§ 5. Mr. Win Griffiths (Bridgend)
If he willmake a statement on progress in implementing Agenda 2000. 
§ The Minister of State, Foreign and Commonwealth Office (Ms Joyce Quin)
Legislation implementing the vast majority of the Agenda 2000 package has now been agreed. The whole package was supported by the European Parliament in May. Much of the legislation will come into force from 1 January 2000. The Berlin summit deal on the budget and on policy reform made provision for enlargement. Pre-accession aid of 3 billion euro a year will be available to help the candidates to prepare for accession. Substantial structural funds will also be available for new member states joining between 2002 and 2006.
§ Mr. Griffiths
Not unnaturally, there has been a great deal of publicity in the United Kingdom for the Government's huge success in achieving funding under 955 objectives 1, 2 and 3 and also in achieving the safety net. That is especially appreciated in Wales. However, there has not been much publicity for what has been done on the other side of the coin—the progress towards enlargement itself. Will my right hon. Friend enlighten us on that matter?
§ Ms Quin
In relation to preparation for enlargement, the Government and the EU are doing a great deal. In particular, Departments throughout Government are working with their counterparts in the applicant countries to prepare those countries in specific policy matters. I especially commend to the House the twinning scheme which links our Departments with several Departments in applicant countries. In the second round of twinning, we have won more successful schemes than any other country.
§ Mr. John Wilkinson (Ruislip-Northwood)
Is not the prerequisite for entry to the EU, the ability to join the single currency, a serious impediment to the applicant nations of central and eastern Europe? They should have been allowed to join long since. The Berlin wall fell almost 10 years ago; is it not true that the EU has demonstrated itself to be a rich man's club—more interested in protectionism and feathering its own nest than in showing itself as a true community of outward-looking nations to which the countries of eastern and central Europe are welcome?
§ Ms Quin
The hon. Gentleman is right to point out that this year is the 10th anniversary of the fall of the Berlin wall. However, I do not draw the same conclusions from that as he does. There is much to rejoice over in the transformation that has taken place during the past 10 years. I am very pleased that the countries of the EU—including our own—have built up so many political and economic relations with countries that were formerly behind the iron curtain. Indeed, the whole process of enlargement and the funds that have been attached to it should show that we are serious in ensuring that we build a constructive relationship with the countries from which we were formerly divided.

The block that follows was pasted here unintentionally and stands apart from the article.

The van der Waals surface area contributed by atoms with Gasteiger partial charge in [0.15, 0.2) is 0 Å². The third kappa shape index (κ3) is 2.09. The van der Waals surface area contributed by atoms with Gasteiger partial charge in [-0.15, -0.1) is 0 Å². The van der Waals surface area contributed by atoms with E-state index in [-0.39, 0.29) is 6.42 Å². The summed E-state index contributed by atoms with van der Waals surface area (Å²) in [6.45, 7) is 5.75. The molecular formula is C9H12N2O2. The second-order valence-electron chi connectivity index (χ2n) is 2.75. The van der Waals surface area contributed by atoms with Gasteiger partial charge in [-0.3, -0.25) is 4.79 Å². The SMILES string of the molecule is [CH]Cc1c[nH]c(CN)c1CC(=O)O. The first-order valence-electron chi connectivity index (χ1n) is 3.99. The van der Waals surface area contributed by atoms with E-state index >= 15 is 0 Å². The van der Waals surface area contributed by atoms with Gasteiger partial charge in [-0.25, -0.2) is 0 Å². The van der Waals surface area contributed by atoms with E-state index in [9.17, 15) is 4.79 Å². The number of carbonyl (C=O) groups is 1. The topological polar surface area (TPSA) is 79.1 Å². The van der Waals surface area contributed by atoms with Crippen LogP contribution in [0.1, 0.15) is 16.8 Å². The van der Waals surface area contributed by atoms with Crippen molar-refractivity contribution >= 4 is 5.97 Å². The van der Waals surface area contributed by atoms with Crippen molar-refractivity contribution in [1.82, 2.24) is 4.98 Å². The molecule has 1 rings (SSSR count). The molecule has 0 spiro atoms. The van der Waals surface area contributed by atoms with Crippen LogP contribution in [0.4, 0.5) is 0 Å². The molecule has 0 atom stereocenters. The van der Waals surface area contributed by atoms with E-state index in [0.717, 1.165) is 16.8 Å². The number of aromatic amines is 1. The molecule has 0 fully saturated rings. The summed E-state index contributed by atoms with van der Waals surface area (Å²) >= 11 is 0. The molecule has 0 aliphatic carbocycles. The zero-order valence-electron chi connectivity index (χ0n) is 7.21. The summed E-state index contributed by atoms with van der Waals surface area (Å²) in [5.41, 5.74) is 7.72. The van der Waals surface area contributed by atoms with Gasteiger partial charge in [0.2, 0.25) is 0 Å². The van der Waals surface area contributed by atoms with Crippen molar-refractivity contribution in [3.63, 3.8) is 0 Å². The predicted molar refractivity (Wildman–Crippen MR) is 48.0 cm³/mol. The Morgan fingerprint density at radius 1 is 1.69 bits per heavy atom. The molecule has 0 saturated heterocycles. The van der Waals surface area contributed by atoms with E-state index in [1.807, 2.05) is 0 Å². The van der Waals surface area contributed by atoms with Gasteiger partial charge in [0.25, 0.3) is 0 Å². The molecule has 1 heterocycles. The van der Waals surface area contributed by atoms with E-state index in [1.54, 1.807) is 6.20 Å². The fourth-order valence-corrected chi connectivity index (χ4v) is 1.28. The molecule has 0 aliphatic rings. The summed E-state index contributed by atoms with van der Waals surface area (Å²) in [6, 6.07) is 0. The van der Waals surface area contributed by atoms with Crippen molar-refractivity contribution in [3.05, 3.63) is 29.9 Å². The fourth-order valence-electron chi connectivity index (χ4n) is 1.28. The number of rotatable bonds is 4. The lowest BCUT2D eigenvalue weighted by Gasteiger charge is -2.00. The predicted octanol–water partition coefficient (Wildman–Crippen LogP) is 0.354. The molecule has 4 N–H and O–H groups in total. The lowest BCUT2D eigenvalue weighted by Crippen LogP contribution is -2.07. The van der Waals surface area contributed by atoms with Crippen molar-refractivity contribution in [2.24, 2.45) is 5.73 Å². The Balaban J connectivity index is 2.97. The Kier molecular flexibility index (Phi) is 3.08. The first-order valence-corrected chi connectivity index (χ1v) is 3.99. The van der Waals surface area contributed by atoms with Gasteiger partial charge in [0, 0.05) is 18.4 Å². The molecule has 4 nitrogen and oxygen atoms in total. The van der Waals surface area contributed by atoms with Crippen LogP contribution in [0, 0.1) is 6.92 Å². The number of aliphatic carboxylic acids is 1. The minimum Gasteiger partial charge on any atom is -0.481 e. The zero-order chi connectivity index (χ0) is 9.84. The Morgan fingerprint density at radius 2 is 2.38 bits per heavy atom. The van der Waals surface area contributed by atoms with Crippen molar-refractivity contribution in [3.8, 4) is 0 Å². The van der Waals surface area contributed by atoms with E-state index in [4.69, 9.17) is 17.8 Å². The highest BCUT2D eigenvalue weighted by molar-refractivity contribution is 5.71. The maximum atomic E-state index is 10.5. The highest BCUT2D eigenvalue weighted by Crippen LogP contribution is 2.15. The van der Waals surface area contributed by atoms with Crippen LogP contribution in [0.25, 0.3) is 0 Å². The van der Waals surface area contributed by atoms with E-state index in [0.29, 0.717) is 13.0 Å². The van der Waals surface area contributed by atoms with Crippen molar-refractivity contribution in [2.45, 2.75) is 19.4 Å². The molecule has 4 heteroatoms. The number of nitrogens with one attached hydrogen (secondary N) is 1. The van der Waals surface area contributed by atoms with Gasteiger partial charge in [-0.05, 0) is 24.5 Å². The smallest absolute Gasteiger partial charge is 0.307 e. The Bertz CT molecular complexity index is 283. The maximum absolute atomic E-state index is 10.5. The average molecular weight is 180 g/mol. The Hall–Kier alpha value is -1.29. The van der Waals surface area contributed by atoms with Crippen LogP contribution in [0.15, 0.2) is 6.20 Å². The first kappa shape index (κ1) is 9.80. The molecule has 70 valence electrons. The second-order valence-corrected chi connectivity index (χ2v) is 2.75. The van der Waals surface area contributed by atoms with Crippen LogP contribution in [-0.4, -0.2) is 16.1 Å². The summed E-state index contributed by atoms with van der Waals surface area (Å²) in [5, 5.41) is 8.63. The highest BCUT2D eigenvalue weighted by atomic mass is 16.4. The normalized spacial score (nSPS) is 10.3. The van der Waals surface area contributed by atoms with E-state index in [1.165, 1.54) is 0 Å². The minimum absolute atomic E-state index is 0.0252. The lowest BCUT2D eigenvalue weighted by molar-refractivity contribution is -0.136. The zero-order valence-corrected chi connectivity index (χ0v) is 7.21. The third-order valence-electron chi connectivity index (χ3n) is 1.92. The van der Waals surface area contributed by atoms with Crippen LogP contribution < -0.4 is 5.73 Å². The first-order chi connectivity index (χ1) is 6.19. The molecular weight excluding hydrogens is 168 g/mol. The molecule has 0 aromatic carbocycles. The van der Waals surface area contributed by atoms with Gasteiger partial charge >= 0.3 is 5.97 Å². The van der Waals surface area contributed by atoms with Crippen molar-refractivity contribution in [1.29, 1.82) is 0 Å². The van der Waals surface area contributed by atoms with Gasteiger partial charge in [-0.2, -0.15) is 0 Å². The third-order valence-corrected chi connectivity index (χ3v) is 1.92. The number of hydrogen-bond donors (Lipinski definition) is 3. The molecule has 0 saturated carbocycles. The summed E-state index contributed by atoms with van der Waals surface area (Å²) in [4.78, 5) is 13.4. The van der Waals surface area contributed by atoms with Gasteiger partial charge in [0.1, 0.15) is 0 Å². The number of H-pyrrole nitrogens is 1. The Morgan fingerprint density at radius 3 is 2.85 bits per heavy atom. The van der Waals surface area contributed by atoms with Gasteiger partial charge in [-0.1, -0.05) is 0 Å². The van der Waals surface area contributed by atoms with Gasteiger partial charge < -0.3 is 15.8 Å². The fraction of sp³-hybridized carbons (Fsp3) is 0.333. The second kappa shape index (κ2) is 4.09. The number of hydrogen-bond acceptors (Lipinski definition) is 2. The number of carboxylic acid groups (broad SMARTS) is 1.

§ Mr. Andrew Mackinlay (Thurrock)
Although I accept that the Minister herself has visited the applicant countries for EU membership, when will the Government address the deficiency in their senior members' visits to such countries on behalf of the UK? Is it not true that, after two and a half years of Labour Government, the Secretary of State for Trade and Industry has not visited any of the applicant states? Why is that? Why was priority given to south America and Australia? Is it not true that the Prime Minister has not yet been able to visit any of the applicant states, either? Bearing in mind the fact that Ministers in countries comparable to the UK have kept a high profile, and have advanced the interests of their commerce, in the applicant states, when will the matter be addressed?
§ Ms Quin
While I appreciate my hon. Friend's strong commitment to the countries of central and eastern Europe, his information is not up to date. There have been many ministerial visits—in fact, I think that there have been five ministerial visits to Poland in the past month. My right hon. Friend the Foreign Secretary has visited all 956 the applicant countries. My right hon. Friend the Prime Minister has visited certain of the candidate countries and plans to do more: his recent visit to Poland was cancelled, but for a reason that hon. Members on both sides of the House should understand, which is the situation in Northern Ireland. Ministerial contacts across the board have improved dramatically over the past year and I hope that my hon. Friend welcomes those efforts. We shall undertake more visits, but our engagement with applicant countries is already at a very high level.
§ Mr. Archie Norman (Tunbridge Wells)
Does the Minister consider it satisfactory that, in the financial forecast developed after the Berlin Council to meet the Agenda 2000 objectives, the financial forecasts for EU budget payments go up by 12 per cent. between 2000 and 2004? Does she consider it satisfactory that, at a time when people are concerned about extravagance and waste in the Commission, the only line in the six years of those forecasts that continuously rises faster than inflation is expenditure on the EU' s administration itself?
§ Ms Quin
I am amazed that the hon. Gentleman does not welcome the financial package that was agreed at Berlin, which stands in stark contrast to the financial packages agreed by the Conservative Governments in 1992 and 1988, under which overall expenditure soared and the bill to the taxpayer was considerable. The most recent round of financial negotiations is the first time such expenditure increases have not resulted. We got a satisfactory solution that included generous receipts to this country in terms of structural funds, but kept well within the ceiling of 1.27 per cent. of EU GNP.